St. Louis Encephalitis
St. Louis encephalitis virus (SLEV) is a mosquito-borne flavivirus that is
maintained in a cycle between Culex mosquitoes and birds. Prior to
the introduction of West Nile Virus to the United States in 1999, SLE was the
most common mosquito-transmitted pathogen in the U.S. Occasionally,
an infected mosquito will bite a human, causing disease. Symptoms appear 4
to 21 days after the bite of an infected mosquito. Most infections are
unapparent but when symptoms occur they can range from fever with headache to
meningitis, encephalitis, and coma. People over the age of 50 seem to be at
greater risk for severe disease.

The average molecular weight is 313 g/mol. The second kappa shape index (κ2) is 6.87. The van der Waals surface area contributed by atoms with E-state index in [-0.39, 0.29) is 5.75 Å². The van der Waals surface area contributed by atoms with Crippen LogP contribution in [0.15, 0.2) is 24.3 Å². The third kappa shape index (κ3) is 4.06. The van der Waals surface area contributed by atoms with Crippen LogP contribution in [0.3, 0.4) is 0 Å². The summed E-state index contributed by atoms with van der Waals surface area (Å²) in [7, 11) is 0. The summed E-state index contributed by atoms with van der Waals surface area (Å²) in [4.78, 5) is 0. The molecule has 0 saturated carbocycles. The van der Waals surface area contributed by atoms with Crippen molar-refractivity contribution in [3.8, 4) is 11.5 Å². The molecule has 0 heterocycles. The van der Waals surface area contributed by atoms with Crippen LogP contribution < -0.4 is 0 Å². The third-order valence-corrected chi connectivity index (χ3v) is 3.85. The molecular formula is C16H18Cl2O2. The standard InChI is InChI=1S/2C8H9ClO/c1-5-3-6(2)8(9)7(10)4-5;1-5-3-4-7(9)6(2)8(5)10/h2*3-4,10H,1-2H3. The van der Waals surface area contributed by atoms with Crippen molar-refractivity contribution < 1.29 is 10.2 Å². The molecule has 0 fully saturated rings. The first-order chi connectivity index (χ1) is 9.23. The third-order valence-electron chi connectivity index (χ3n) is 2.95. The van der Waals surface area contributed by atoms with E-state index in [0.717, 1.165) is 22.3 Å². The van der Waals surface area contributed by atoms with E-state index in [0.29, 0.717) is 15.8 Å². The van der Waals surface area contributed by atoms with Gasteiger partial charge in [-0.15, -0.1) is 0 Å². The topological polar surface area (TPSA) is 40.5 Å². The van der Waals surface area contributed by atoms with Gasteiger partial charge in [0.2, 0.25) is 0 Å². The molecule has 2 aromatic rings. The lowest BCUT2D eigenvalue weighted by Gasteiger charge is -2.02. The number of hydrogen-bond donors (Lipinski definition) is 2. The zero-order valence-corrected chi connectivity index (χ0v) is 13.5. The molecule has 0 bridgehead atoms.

Many SLE epidemics have been documented in North America. In 1990,
there were 223 cases in Florida. Since the introduction of WNV, SLEV
activity has decreased dramatically. Research has suggested that WNV
infection may provide some immunity to SLEV.
For mosquito-borne disease prevention tips:
For more information about SLE, see the Centers for Disease Control:
Ottendorfer C, Ambrose J, White G, Unnasch T, Stark L. Isolation of Genotype
V St. Louis Encephalitis Virus in Florida. Emerging Infectious Diseases. 2009;
15(4): 604-606. (158
Fang Y, Reisen W. Previous Infection with West Nile or St. Louis Encephalitis
Viruses provides cross protection during reinfection in house finches. Am
J Trop Med Hyg. 2006; 75(30): 480-485.